Environment & Science

Federal regulators reject challenge to nuke plant safety

The Pacific Gas and Electric Co. (PG&E) Diablo Canyon nuclear power plant stands in Avila Beach, California.
The Pacific Gas and Electric Co. (PG&E) Diablo Canyon nuclear power plant stands in Avila Beach, California.
David Paul Morris/Bloomberg via Getty Images

Federal regulators have rejected contentions that California's Diablo Canyon nuclear power plant is unsafe and shouldn't have its operating life extended.

The Atomic Safety and Licensing Board on Thursday dismissed four contentions filed by San Luis Obispo Mothers for Peace.

That group is critical of the nuclear power industry. It argued that plant owner Pacific Gas and Electric Co. understated earthquake risks and ignored renewable energy sources that could replace power from the reactors.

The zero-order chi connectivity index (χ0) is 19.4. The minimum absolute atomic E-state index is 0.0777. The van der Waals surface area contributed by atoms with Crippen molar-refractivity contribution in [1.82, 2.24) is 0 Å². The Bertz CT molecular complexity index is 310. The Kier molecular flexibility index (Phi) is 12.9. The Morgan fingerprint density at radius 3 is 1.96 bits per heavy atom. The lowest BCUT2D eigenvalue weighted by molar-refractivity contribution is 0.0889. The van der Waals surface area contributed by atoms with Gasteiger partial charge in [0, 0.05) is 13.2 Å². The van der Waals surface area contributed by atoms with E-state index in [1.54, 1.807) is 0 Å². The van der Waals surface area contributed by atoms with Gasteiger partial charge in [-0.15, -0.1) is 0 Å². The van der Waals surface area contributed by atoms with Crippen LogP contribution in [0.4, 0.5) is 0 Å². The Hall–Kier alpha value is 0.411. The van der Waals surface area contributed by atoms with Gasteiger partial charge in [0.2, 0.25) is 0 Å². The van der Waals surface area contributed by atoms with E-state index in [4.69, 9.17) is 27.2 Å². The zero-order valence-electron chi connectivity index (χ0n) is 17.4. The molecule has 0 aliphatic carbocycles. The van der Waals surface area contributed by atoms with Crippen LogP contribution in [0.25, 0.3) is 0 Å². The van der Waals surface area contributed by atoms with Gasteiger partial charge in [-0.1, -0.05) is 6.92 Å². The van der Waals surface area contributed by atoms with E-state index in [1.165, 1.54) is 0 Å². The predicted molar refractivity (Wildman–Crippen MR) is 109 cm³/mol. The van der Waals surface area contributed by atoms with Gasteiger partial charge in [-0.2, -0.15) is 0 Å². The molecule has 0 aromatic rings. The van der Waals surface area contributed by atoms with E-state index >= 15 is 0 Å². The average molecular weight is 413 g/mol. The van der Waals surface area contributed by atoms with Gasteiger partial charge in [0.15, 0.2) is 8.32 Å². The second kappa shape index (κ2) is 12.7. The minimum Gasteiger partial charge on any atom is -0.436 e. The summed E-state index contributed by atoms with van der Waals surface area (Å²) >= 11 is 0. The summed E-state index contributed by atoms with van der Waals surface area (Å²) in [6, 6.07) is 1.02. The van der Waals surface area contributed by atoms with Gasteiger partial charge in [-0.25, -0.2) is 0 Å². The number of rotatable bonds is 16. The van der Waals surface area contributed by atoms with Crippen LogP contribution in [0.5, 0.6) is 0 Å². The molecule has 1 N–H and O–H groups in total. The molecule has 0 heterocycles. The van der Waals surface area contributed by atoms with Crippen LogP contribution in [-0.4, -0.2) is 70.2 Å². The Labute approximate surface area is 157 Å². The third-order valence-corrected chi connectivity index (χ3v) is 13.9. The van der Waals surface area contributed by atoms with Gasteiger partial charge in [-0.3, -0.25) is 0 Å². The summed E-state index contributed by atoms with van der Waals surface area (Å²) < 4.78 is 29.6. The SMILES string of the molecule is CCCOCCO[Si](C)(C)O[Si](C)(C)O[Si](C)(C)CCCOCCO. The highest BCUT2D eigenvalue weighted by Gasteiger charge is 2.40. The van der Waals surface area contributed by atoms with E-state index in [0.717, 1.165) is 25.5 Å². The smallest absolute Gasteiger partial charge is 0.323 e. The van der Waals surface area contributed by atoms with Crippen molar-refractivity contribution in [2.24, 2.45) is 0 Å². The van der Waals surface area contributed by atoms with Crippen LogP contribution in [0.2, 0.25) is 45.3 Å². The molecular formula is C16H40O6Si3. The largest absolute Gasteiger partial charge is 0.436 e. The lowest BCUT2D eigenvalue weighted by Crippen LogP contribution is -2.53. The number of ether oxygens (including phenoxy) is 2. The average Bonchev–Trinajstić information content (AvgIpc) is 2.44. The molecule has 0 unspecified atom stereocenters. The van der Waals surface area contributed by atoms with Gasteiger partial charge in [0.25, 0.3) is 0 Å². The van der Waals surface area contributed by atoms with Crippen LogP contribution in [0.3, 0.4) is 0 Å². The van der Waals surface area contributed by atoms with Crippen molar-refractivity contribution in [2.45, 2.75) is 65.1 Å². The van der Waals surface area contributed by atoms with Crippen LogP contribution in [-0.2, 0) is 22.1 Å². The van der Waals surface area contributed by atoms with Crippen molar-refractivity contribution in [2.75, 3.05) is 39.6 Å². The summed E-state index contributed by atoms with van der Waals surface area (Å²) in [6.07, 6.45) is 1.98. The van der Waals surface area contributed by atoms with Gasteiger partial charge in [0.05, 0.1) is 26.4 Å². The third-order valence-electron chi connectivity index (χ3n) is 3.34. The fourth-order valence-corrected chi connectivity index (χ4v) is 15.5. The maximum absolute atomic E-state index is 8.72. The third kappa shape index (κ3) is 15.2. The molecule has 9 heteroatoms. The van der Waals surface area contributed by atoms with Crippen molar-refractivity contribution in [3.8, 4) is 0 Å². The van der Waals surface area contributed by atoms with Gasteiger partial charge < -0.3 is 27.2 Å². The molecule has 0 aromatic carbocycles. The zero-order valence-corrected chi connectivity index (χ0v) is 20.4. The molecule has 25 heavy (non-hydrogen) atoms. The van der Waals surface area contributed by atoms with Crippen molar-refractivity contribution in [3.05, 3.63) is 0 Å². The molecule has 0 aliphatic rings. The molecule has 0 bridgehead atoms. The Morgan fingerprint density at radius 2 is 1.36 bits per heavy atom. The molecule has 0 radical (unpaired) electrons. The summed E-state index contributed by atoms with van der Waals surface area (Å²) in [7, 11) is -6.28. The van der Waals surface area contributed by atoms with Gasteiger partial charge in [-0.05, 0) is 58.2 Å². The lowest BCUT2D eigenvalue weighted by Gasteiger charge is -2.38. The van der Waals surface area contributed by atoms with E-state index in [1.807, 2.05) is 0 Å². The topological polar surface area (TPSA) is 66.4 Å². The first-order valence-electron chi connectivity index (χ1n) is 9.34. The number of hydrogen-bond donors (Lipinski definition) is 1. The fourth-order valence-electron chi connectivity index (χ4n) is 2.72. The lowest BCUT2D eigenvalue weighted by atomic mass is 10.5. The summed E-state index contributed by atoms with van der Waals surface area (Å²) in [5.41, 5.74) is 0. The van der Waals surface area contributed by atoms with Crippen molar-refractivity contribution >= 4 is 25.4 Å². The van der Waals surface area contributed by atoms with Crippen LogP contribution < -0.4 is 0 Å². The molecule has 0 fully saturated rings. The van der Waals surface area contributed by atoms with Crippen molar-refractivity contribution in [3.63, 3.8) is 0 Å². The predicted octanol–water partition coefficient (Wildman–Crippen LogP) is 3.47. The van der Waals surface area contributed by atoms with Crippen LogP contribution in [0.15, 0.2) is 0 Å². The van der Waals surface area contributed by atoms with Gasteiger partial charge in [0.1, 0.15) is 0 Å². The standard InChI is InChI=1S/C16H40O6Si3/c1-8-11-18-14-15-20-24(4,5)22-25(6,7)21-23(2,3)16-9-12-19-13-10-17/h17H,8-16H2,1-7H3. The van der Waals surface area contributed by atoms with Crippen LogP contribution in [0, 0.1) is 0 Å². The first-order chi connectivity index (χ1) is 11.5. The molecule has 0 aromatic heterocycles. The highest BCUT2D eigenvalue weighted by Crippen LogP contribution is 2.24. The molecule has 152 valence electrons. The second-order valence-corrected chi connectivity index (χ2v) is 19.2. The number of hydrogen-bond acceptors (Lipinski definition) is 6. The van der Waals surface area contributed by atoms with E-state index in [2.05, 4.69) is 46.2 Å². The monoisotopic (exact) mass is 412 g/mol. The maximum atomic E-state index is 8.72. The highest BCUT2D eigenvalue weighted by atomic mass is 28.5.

PG&E says the plant between Los Angeles and San Francisco is safe.

The Nuclear Regulatory Commission is evaluating whether to grant 20-year extensions to theplant's twin-reactor operating licenses, which expire in 2024 and 2025.

PG&E hasn't decided whether to move forward with related state requirements.